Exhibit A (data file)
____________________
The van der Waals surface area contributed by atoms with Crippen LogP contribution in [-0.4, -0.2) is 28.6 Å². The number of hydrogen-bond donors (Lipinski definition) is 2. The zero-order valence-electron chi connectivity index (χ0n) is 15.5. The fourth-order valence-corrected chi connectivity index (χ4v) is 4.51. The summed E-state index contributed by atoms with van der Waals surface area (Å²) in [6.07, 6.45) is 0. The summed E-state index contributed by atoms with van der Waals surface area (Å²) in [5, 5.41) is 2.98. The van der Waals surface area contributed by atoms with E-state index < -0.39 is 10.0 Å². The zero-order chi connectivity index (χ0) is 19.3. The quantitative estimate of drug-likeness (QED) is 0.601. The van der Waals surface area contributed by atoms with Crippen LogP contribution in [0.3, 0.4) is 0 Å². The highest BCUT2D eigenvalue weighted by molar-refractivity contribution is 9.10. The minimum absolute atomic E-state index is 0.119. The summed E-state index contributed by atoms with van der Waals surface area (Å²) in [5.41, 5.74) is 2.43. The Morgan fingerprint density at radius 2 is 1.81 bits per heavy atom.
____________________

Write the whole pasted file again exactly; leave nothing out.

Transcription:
The van der Waals surface area contributed by atoms with Crippen LogP contribution in [-0.4, -0.2) is 28.6 Å². The number of hydrogen-bond donors (Lipinski definition) is 2. The zero-order valence-electron chi connectivity index (χ0n) is 15.5. The fourth-order valence-corrected chi connectivity index (χ4v) is 4.51. The summed E-state index contributed by atoms with van der Waals surface area (Å²) in [6.07, 6.45) is 0. The summed E-state index contributed by atoms with van der Waals surface area (Å²) in [5, 5.41) is 2.98. The van der Waals surface area contributed by atoms with E-state index < -0.39 is 10.0 Å². The zero-order chi connectivity index (χ0) is 19.3. The quantitative estimate of drug-likeness (QED) is 0.601. The van der Waals surface area contributed by atoms with Crippen LogP contribution in [0.3, 0.4) is 0 Å². The highest BCUT2D eigenvalue weighted by molar-refractivity contribution is 9.10. The minimum absolute atomic E-state index is 0.119. The summed E-state index contributed by atoms with van der Waals surface area (Å²) in [5.41, 5.74) is 2.43. The Morgan fingerprint density at radius 2 is 1.81 bits per heavy atom.